The likelihood of a car being struck by lightning during a thunderstorm is extremely low, but when it happens, unusual and unpredictable outcomes unfold. Normally, a cloud-to-vehicle lightning bolt will strike either the vehicle antenna or the roofline – although direct hits on tire-wheel assemblies have been reported. The lightning strike could destroy one or more tires, which sometimes ignite or explode as the electric charge passes to the ground. However, vehicle occupants remain safe since automobiles (as well as trains and airplanes) are essentially Faraday cages that protect travelers by safely passing the lightning’s charge through the vehicle’s outer metal shell. Contacting a high-voltage power line with the extended boom of a backhoe, for example, can also cause unexpected flat tires while leaving the operator safe in the cab. Conversely, non-metallic composite outer bodies on any vehicle offer no intrinsic protection.
A more common, but somewhat related, problem is frictional slipping and sliding within the tire contact patch during normal highway service, creating an electrostatic charge known as triboelectricity. This build-up of static charge on the tires is normally bled off by grounding to a contacting body – usually the road surface. Without proper grounding, the charge accumulates and erratically discharges, causing radio interference or producing an electric shock felt by passengers entering or exiting (for example, in and out of buses). This issue came to the fore during the late 1930s when pushbutton dashboard radios became a standard feature on US automobiles, and pneumatic tires contained a low-conductivity carbon black produced by the channel process. In response, research physicists at Firestone and US Rubber (later Uniroyal) filed patents in 1940 that explained and solved the static discharge problem by adding a strip of conducting rubber to the tire sidewall or interior structure. For reasons of safety during World War II, aircraft tires were manufactured with anti-static tread compounds to mitigate the risk of a spark discharge during refueling; similar conductive compounds were specified for solid rubber and pneumatic tires used in munitions factories.
Rubber compounds featuring channel black reinforcing filler were used in US tires until the mid-1950s, when it was gradually replaced by an improved carbon black produced by the oil furnace process; this better performing black was also more electrically conductive. As a consequence, static discharge from tires slowly became a non-issue for the motoring public. However, the problem resurfaced in the early 1990s with the introduction of low rolling resistance tires featuring silica-rich tread compounds. Rubber, per se, is an insulating material, but with the addition of carbon black, electrical resistivity is lowered and conductivity increases – the amount depending on the type and quantity of carbon black. On the other hand, silica compounds tend to behave more like insulators since silica doesn’t conduct electricity. Specifically, some owners of 1994 Honda Accords registered complaints of static electricity shocks when passing coins to toll-booth collectors. These vehicles were the first in the USA to feature low rolling resistance Michelin tires containing silica. The shocks were more frequent on days with low humidity and high temperatures. The problem was solved, in some cases, by inserting a narrow strip of conductive rubber (a so-called antenna or chimney) in the center of the unvulcanized silica tread stock during the manufacturing process. For decades, gasoline tank trucks have solved a related problem by attaching a drag chain to safely ground the vehicle chassis to the roadway – preventing the accumulation of static electricity on the tires.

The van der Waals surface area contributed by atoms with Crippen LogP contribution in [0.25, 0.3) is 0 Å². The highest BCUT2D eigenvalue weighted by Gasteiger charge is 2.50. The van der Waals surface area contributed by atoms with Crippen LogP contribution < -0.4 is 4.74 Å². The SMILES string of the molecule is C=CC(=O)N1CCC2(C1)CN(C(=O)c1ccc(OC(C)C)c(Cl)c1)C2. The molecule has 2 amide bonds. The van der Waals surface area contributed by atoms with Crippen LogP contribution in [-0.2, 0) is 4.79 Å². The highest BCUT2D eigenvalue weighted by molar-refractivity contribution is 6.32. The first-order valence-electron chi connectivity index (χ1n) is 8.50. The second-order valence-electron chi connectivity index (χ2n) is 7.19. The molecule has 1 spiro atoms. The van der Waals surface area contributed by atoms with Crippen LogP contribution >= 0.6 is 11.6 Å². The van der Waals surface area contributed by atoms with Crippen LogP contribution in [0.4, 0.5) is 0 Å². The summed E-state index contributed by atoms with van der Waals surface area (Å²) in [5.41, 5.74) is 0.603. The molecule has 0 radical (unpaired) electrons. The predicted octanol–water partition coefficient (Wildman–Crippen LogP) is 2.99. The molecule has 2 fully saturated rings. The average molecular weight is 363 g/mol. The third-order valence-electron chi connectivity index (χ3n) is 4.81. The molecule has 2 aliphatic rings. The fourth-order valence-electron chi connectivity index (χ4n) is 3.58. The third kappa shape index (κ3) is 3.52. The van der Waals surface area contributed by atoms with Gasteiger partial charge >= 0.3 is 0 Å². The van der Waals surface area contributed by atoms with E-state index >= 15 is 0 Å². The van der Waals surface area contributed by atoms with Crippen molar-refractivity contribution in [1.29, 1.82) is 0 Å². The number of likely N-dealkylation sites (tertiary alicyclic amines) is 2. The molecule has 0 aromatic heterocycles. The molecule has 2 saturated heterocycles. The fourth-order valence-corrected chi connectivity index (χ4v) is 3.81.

The most electrically conductive type of carbon is produced by the acetylene process and, while used in dry cell batteries, it remains unsuitable for tread compounds due to its poor physical properties – especially abrasion resistance. Conductivity is usually not measured in carbon black itself, but rather in the compound containing the black. Compound conductivity increases not only with the amount of reinforcing filler, but also with its specific surface area (smaller particles are better) and increasing structure. Tread stocks typically contain 30-70phr of low surface area, high structure black – while low rolling resistance PCR tires featuring silica treads can contain up to 120phr; thus, the need for an antenna to discharge static build-up in silica-rich tires.
In the future, is it possible that conducting forms of allotropic carbon (including graphite, graphene or carbon nanotubes) could be an ingredient in rubber formulations that harvest electromechanical energy generated by electrified tires?